We’re also talking about getting some of my out-of-print work tidied up and more easily available too. I’ll announce those when the details are worked out.
Speaking of my erotic romance stories – two have been released so far this year! The second story in the Talbott and Burns Mysteries, about the two-man Scooby gang of Elliot Talbott and his boyfriend Jack Burns was released in February. A Paying Client sees the lads investigating possible witchiness on behalf of their first-ever paying client, a housewife from Reservoir. Naturally, things don’t run at all smoothly.
In May, Birds of a Feather was released – the first of the Hammer and Tongue series about Alice, an engineer, and her linguist girlfriend Nerida.
There will be more stories for both series in due course, and more for my sexy spy couple, Philip Marsden and Martine Dubois (including one set in Canada in the wilderness!).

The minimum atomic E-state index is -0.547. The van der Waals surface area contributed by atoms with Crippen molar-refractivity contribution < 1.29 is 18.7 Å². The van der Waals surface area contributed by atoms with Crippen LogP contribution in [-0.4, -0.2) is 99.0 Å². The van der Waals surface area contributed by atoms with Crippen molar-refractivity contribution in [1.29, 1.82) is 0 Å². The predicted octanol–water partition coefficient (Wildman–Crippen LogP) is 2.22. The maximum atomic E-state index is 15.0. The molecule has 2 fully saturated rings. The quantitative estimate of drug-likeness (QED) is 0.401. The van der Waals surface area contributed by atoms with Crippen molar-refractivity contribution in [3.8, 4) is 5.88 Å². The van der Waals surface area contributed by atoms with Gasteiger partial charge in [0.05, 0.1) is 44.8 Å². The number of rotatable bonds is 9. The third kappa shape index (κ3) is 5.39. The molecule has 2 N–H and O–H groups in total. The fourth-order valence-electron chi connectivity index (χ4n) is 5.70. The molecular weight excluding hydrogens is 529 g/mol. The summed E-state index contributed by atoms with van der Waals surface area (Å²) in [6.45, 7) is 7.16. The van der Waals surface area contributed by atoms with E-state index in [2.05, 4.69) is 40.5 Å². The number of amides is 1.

I also had a short story, The Birthday Present, published in the Queermance 2 anthology, (last year, Late Bloomer was published in the first Queermance anthology). The anthology was published in partnership with the second Queermance Festival, held in Melbourne in February 2015.
(You can find buy links for all of those stories and my other books on the Shop page!)
I’m waiting on feedback before completing the final draft of my first erotic romance novel, Ravenfall – paranormal action adventure with vampires, precognitive dreamers, a fox spirit and a spate of murders. That one features James Sharpe, vampire, and Gabriel Dare, an artist.
I’m also absolutely delighted that my pitch for a Holmes/Watson canon-era romance adventure set in Australia was accepted by new Holmesian imprint, Improbable Press – because queer readings of Holmes are not at all new, but a publisher for those kinds of stories is. The Adventure of the Colonial Boy will come out in 2016. Now to write it! If you want to keep track of that, and the other books being released (starting with The Six Secret Loves of Sherlock Holmes by Atlin Merrick, launching in October) you can Like the Improbable Press Facebook page. IP will run a variety of competitions, too.